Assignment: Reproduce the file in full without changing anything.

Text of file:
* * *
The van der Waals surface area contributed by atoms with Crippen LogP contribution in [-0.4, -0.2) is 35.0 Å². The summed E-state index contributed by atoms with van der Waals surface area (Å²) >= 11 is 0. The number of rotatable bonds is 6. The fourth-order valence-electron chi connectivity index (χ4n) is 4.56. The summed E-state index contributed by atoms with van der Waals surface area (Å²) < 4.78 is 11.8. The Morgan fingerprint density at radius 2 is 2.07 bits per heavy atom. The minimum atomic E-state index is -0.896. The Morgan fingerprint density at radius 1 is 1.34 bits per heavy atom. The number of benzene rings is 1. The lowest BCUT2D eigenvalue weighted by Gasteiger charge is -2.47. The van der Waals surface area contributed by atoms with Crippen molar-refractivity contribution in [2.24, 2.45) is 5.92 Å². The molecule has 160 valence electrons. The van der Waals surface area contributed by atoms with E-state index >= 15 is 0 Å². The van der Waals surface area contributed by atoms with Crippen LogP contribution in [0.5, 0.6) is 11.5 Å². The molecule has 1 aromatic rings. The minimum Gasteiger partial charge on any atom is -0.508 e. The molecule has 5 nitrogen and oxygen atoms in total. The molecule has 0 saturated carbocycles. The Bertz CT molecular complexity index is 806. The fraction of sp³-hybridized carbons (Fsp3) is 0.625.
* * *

The van der Waals surface area contributed by atoms with Crippen LogP contribution in [-0.4, -0.2) is 35.0 Å². The summed E-state index contributed by atoms with van der Waals surface area (Å²) >= 11 is 0. The number of rotatable bonds is 6. The fourth-order valence-electron chi connectivity index (χ4n) is 4.56. The summed E-state index contributed by atoms with van der Waals surface area (Å²) < 4.78 is 11.8. The Morgan fingerprint density at radius 2 is 2.07 bits per heavy atom. The minimum atomic E-state index is -0.896. The Morgan fingerprint density at radius 1 is 1.34 bits per heavy atom. The number of benzene rings is 1. The lowest BCUT2D eigenvalue weighted by Gasteiger charge is -2.47. The van der Waals surface area contributed by atoms with Crippen molar-refractivity contribution in [2.24, 2.45) is 5.92 Å². The molecule has 160 valence electrons. The van der Waals surface area contributed by atoms with E-state index >= 15 is 0 Å². The van der Waals surface area contributed by atoms with Crippen LogP contribution in [0.5, 0.6) is 11.5 Å². The molecule has 1 aromatic rings. The minimum Gasteiger partial charge on any atom is -0.508 e. The molecule has 5 nitrogen and oxygen atoms in total. The molecule has 0 saturated carbocycles. The Bertz CT molecular complexity index is 806. The fraction of sp³-hybridized carbons (Fsp3) is 0.625.